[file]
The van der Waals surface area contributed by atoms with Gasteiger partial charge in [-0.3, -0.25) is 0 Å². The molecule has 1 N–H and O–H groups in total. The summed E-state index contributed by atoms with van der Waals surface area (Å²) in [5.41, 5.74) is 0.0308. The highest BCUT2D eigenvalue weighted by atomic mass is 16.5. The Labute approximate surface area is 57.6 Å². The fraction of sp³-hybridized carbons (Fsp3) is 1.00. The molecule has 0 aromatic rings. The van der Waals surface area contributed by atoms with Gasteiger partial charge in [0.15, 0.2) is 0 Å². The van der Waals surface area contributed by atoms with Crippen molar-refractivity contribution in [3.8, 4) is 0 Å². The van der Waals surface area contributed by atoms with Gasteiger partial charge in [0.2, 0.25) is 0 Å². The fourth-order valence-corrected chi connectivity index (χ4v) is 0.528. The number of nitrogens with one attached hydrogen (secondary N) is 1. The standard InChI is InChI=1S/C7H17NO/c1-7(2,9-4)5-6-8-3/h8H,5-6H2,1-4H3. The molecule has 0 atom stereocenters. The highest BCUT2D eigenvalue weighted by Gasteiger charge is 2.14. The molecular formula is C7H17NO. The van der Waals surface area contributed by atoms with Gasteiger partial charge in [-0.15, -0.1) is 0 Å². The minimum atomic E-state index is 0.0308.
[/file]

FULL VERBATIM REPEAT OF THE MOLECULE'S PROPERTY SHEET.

The van der Waals surface area contributed by atoms with Gasteiger partial charge in [-0.3, -0.25) is 0 Å². The molecule has 1 N–H and O–H groups in total. The summed E-state index contributed by atoms with van der Waals surface area (Å²) in [5.41, 5.74) is 0.0308. The highest BCUT2D eigenvalue weighted by atomic mass is 16.5. The Labute approximate surface area is 57.6 Å². The fraction of sp³-hybridized carbons (Fsp3) is 1.00. The molecule has 0 aromatic rings. The van der Waals surface area contributed by atoms with Gasteiger partial charge in [0.15, 0.2) is 0 Å². The van der Waals surface area contributed by atoms with Crippen molar-refractivity contribution in [3.8, 4) is 0 Å². The van der Waals surface area contributed by atoms with Gasteiger partial charge in [0.2, 0.25) is 0 Å². The fourth-order valence-corrected chi connectivity index (χ4v) is 0.528. The number of nitrogens with one attached hydrogen (secondary N) is 1. The standard InChI is InChI=1S/C7H17NO/c1-7(2,9-4)5-6-8-3/h8H,5-6H2,1-4H3. The molecule has 0 atom stereocenters. The highest BCUT2D eigenvalue weighted by Gasteiger charge is 2.14. The molecular formula is C7H17NO. The van der Waals surface area contributed by atoms with Gasteiger partial charge in [-0.15, -0.1) is 0 Å². The minimum atomic E-state index is 0.0308.